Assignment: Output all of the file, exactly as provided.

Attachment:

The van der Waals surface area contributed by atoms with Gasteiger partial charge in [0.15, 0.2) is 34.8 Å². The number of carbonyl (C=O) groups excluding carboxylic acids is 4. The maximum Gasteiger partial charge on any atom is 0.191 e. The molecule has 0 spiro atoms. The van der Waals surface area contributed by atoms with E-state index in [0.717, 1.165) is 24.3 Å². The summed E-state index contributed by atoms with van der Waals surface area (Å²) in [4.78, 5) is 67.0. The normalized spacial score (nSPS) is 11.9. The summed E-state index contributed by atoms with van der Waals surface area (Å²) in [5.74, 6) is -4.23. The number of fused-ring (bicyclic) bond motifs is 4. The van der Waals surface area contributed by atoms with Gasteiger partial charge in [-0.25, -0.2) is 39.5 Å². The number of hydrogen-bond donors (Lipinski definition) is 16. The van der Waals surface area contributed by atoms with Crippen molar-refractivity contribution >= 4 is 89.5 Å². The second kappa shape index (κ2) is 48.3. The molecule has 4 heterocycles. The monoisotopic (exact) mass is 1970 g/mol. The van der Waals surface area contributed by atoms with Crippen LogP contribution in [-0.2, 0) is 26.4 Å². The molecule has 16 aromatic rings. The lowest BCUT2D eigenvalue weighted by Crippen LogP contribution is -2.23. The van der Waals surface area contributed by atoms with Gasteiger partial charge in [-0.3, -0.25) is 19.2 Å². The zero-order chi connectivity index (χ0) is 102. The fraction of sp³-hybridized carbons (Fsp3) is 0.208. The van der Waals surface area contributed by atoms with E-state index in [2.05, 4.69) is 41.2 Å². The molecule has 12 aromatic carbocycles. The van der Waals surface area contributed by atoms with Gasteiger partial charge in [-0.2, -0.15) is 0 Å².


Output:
The van der Waals surface area contributed by atoms with Gasteiger partial charge in [0.15, 0.2) is 34.8 Å². The number of carbonyl (C=O) groups excluding carboxylic acids is 4. The maximum Gasteiger partial charge on any atom is 0.191 e. The molecule has 0 spiro atoms. The van der Waals surface area contributed by atoms with E-state index in [0.717, 1.165) is 24.3 Å². The summed E-state index contributed by atoms with van der Waals surface area (Å²) in [4.78, 5) is 67.0. The normalized spacial score (nSPS) is 11.9. The summed E-state index contributed by atoms with van der Waals surface area (Å²) in [5.74, 6) is -4.23. The number of fused-ring (bicyclic) bond motifs is 4. The van der Waals surface area contributed by atoms with Gasteiger partial charge in [-0.25, -0.2) is 39.5 Å². The number of hydrogen-bond donors (Lipinski definition) is 16. The van der Waals surface area contributed by atoms with Crippen molar-refractivity contribution >= 4 is 89.5 Å². The second kappa shape index (κ2) is 48.3. The molecule has 4 heterocycles. The monoisotopic (exact) mass is 1970 g/mol. The van der Waals surface area contributed by atoms with Crippen LogP contribution in [-0.2, 0) is 26.4 Å². The molecule has 16 aromatic rings. The lowest BCUT2D eigenvalue weighted by Crippen LogP contribution is -2.23. The van der Waals surface area contributed by atoms with Gasteiger partial charge in [-0.3, -0.25) is 19.2 Å². The zero-order chi connectivity index (χ0) is 102. The fraction of sp³-hybridized carbons (Fsp3) is 0.208. The van der Waals surface area contributed by atoms with E-state index in [2.05, 4.69) is 41.2 Å². The molecule has 12 aromatic carbocycles. The van der Waals surface area contributed by atoms with Gasteiger partial charge in [-0.2, -0.15) is 0 Å².